German and French at Durham and Durham as a whole - Thoughts from current students?

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    Hi,
    I'm currently in the midst of trying to pick my uni choices to study modern languages. I know for certain that I'm applying to Oxford and Nottingham, but I'm struggling to choose my other three. I'm going to open days for Exeter and Warwick soon so I'll see what I think of those, my real dilemma is whether to apply for Durham or Saint Andrews.

    I attended a Durham open day a couple of months ago. I went with very high expectations and was pretty disappointed. I heard a lot about how the uni as a whole doesn't really care about staff and students and takes every opportunity to increase prices, and the lecturers seemed uninspiring. I felt like they weren't really putting any effort in. However, the uni seems to rank well for student satisfaction (and obviously it's well-ranked academically) plus looking at the course it's very close to being exactly what I want (I especially like the look of the cultural modules taught in the target language) and I really like the collegiate system. So, did I just go to a bad open day (admittedly, I was ill and I'd got up at 4am so that probably didn't help) or are the course and university actually not great? I'd love to hear from students.
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    (Original post by CivilAsAnOrange)
    Hi,
    I'm currently in the midst of trying to pick my uni choices to study modern languages. I know for certain that I'm applying to Oxford and Nottingham, but I'm struggling to choose my other three. I'm going to open days for Exeter and Warwick soon so I'll see what I think of those, my real dilemma is whether to apply for Durham or Saint Andrews.

    I attended a Durham open day a couple of months ago. I went with very high expectations and was pretty disappointed. I heard a lot about how the uni as a whole doesn't really care about staff and students and takes every opportunity to increase prices, and the lecturers seemed uninspiring. I felt like they weren't really putting any effort in. However, the uni seems to rank well for student satisfaction (and obviously it's well-ranked academically) plus looking at the course it's very close to being exactly what I want (I especially like the look of the cultural modules taught in the target language) and I really like the collegiate system. So, did I just go to a bad open day (admittedly, I was ill and I'd got up at 4am so that probably didn't help) or are the course and university actually not great? I'd love to hear from students.
    Hi! I study French and Spanish at Durham so I'll try and give my honest opinions

    What you've heard about increased costs is definitely true. I can't speak for staff, but as a student I know that the university accommodation prices seem to go up every year to high figures (over £7,000 for one academic year of catered accommodation (28/9 weeks), which is what most students have in their first year). There is a self-catered package, but only two of the colleges do that so a lot of people apply to those and it's competitive to get in. Having said that, I'm now living out in my second year in private rented accommodation and whilst I thought I'd be better off, I don't actually think I am. Buying my own food seems to be costing a lot more than I expected, so in a way going for catered accommodation is quite good - also what I like about university halls is that the bills are all included, whereas now I'm privately renting and having to sort all that out as well. So in some respects the high price of college accommodation annoys me, but now I've experienced both living in and living out, it does seem a lot more understandable. It feels less independent living in college and sometimes it's a bit institutionalised, but it's convenient.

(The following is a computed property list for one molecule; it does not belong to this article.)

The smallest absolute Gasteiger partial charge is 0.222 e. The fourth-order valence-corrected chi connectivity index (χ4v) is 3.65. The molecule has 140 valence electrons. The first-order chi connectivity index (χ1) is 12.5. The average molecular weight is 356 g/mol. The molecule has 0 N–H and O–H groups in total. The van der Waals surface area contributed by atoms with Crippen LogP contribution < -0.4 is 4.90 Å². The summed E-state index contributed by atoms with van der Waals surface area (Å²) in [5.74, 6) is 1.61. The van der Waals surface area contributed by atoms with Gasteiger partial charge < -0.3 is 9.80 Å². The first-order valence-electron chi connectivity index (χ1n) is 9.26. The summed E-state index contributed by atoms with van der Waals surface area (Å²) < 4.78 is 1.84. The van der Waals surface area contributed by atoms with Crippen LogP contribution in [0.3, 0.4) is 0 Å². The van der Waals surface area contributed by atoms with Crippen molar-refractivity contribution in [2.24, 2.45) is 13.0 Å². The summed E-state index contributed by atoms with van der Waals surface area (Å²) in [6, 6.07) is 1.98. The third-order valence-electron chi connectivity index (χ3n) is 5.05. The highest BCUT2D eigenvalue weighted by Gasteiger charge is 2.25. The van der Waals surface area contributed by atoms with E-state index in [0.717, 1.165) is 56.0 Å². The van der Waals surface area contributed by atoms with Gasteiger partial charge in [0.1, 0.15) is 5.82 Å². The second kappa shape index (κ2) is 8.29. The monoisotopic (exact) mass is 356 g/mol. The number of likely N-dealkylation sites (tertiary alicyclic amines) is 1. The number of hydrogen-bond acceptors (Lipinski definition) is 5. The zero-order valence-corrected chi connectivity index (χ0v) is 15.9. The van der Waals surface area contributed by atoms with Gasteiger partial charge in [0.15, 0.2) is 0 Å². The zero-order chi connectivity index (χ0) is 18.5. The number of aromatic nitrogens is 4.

From my experience, the lecturers I've had for my cultural modules have been quite mixed. Some are great at their research and have published loads of stuff, but they're not as good at actually teaching (and a few seem to care a lot more about their own research than teaching students). The French lecturers in particular can seem a bit cold and unapproachable - I've found the Spanish ones on the other hand more upbeat and friendly. As for the languages modules (grammar and oral classes, taught in seminars), the teachers are so friendly and definitely a lot more supportive. Most of them are natives and I always enjoyed those classes. It's a shame that there aren't more of them (you only get 2 hours of language practice per week, for post A-Level languages).

    It's good to know you're interested in the cultural modules though! There's a big focus on literature and film, so sometimes it feels like I'm not actually doing a languages degree (obviously we read the texts in the language but most of the analysis and teaching is done in English). There are a few cultural modules that are taught and examined in the target language, but most are taught in English. It feels at times that an English Literature student could be doing the course. Some people I know find this problematic, but if you're interested in that kind of stuff, Durham is a good choice! There's a wide range of modules particularly in 2nd and final year, so you can cater what you're learning to your interests.

    I hope some of this helped! If you need to know anything else, let me know and I'll respond as soon as I can
 
 
 
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